Instead of resolving the situation, a litany of concerns has been drawn up for the Health Service Executive (HSE) and the Mental Health Commission (MHC) over the operation of the tribunals, which in some cases appear to be generating problems rather than solving them.
For decades, the detention of patients in psychiatric hospitals against their will was the hidden scandal of Ireland’s archaic mental health service.
Rumours of family squabbles over money, land or unmade wills, usually circulated whenever a local person was committed to a psychiatric institution. Unsurprisingly, on occasion such rumours were well founded. For the unfortunate individual concerned, it meant a lifetime behind the locked doors of an asylum.
In a bid to address this vexed issue, the State introduced new legislation under the Mental Health Act, 2001, with the aim of bringing the treatment of psychiatric patients out of the dark ages.
The new measures involved panels or mental health tribunals designed to review the status of involuntarily detained patients. For the legislation to work it was essential for various interests, including psychiatric consultants and nurses, as well as members of the legal profession, to co-operate closely. Transparency was also an essential ingredient, if the light was to penetrate this dark corner of the health service.
However, a confidential document compiled by health officials on the basis of complaints from psychiatric consultants working with the new tribunals, shows such co-operation is lacking to an alarming degree. Aired in the current edition of the Irish Medical Times, the report pinpoints a large number of problems during the short lifetime of the tribunals set up late last year. There is strong criticism of legal representatives on some tribunals.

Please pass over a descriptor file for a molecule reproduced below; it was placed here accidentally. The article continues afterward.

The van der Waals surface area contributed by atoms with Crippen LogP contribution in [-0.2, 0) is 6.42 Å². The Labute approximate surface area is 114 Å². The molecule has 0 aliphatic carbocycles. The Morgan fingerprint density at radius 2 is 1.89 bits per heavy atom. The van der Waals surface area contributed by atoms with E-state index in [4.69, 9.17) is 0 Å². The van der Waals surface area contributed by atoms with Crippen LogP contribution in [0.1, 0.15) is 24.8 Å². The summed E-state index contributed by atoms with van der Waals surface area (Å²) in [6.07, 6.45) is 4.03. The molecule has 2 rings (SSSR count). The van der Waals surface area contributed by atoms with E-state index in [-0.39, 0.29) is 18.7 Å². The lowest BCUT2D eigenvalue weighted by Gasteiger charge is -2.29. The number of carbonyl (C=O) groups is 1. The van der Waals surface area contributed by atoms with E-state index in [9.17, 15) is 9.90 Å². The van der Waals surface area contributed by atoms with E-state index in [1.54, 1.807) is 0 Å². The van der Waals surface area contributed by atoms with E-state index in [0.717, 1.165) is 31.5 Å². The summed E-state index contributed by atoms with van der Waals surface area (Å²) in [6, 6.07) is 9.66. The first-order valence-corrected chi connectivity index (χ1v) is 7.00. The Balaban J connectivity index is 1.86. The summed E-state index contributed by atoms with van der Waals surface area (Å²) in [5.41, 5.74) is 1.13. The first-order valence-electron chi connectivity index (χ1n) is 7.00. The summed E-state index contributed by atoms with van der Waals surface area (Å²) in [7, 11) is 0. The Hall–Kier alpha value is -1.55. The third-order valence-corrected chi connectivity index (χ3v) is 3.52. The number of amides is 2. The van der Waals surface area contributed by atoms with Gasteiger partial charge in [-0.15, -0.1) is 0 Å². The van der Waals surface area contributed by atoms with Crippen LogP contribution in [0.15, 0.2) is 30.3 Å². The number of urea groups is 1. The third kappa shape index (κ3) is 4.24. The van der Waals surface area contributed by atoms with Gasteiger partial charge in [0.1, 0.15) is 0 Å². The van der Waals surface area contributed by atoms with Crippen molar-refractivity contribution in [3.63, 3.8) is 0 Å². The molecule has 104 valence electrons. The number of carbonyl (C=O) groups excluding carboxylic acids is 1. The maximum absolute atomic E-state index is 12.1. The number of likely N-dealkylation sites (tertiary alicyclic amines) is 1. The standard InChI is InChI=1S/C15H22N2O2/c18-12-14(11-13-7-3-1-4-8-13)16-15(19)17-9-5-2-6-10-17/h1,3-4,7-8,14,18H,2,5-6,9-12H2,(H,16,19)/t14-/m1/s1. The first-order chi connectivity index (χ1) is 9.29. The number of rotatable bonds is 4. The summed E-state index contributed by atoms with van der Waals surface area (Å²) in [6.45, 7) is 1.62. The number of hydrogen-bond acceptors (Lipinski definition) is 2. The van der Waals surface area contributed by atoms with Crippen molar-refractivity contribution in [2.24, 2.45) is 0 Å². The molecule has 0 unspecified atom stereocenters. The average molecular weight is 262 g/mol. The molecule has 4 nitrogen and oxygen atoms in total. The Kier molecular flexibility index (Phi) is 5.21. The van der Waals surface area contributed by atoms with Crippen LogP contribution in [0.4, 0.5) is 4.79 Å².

In one instance, a lawyer questioned whether a patient required counselling. Other complaints included giving institutions short notice of their visits or arriving unannounced. Lawyers are even charged with refusing to provide identification to show healthcare workers who they were.
Arguably, there may be some merit in arriving at a mental health institution unannounced, if only to maximise transparency and guard against obfuscation. But there can be no excuse for refusing to provide health officials with the necessary identification.
Difficulties have also arisen over documentation, including the insertion of information on other patients in the files of cases under scrutiny. In one alarming botch-up, a courier left confidential documents about a tribunal on a doorstep in the wrong area.
According to consultants, hundreds of outpatient appointments have had to be cancelled because of the short notice of tribunal hearings. They also complain of being kept in the dark before such meetings about mental health reports from independent psychiatrists on patients who were involuntarily detained.
The HSE admits there are ‘teething problems’ but insist the new system is working in the majority of cases. Arguably, such problems could have been avoided had the HSE heeded warnings against rushing the formation of tribunals “on a wing and a prayer” last November.
Given the vulnerability of mental health patients, there is an onus on both the executive and the commission to iron out these difficulties as a matter of urgency. Moreover, it is vital the professionals involved should co-operate fully.
All concerned have a duty of care to serve the best interests of mental health victims in a society where some of the most vulnerable people have been locked away against their will and forgotten.